Argument: Bailout could cost more than $700b if mortgage assets collapse
"You won't believe where that $700-billion bailout figure came from". Los Angeles Times. 29 Sept. 2008 - The $700-billion figure that won't really end up being anywhere near the actual cost because no one knows what all those mortgaged properties are really worth now anyway? Which is the whole problem in the first place because the institutions holding that paper don't know the value of what they're holding either, which is why everyone suddenly got so frightened?
That $700-billion figure that won't really last because eventually the feds will sell off what they're buying and might even make a profit in the end as they did with the Chrysler bailout warrants years ago?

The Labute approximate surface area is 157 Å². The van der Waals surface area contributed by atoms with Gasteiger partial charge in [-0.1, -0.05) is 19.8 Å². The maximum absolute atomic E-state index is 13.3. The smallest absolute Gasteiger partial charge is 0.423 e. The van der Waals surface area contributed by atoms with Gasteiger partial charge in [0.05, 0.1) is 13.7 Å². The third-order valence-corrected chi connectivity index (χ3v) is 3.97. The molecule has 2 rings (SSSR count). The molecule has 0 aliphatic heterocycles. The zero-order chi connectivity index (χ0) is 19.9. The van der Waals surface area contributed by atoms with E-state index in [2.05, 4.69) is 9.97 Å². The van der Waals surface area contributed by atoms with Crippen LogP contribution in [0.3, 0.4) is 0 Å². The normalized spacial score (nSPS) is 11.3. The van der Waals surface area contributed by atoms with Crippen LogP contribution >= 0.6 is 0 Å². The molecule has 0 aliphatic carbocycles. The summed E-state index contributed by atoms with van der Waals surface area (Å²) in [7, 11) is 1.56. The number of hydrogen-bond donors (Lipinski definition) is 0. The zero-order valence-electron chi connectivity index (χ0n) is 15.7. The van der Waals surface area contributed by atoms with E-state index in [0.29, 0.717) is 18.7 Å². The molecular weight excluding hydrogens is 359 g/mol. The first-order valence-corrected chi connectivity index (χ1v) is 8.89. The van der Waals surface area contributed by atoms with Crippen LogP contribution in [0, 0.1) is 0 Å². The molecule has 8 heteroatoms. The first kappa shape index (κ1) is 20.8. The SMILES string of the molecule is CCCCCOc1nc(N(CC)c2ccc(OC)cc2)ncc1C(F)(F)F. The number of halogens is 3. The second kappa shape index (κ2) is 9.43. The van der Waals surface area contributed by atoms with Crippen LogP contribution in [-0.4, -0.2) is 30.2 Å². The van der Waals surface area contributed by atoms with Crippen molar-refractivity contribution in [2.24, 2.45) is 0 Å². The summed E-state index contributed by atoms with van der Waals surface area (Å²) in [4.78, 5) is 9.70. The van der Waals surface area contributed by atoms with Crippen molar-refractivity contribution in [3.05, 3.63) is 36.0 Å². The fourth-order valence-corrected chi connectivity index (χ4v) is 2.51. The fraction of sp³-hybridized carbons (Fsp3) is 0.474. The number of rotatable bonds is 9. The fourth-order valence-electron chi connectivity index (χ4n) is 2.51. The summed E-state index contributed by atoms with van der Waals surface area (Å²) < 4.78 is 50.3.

Jeffrey A. Miron. "Commentary: Bankruptcy, not bailout, is the right answer". CNN. 29 Sept. 2008 - The costs of the bailout, moreover, are almost certainly being understated. The administration's claim is that many mortgage assets are merely illiquid, not truly worthless, implying taxpayers will recoup much of their $700 billion.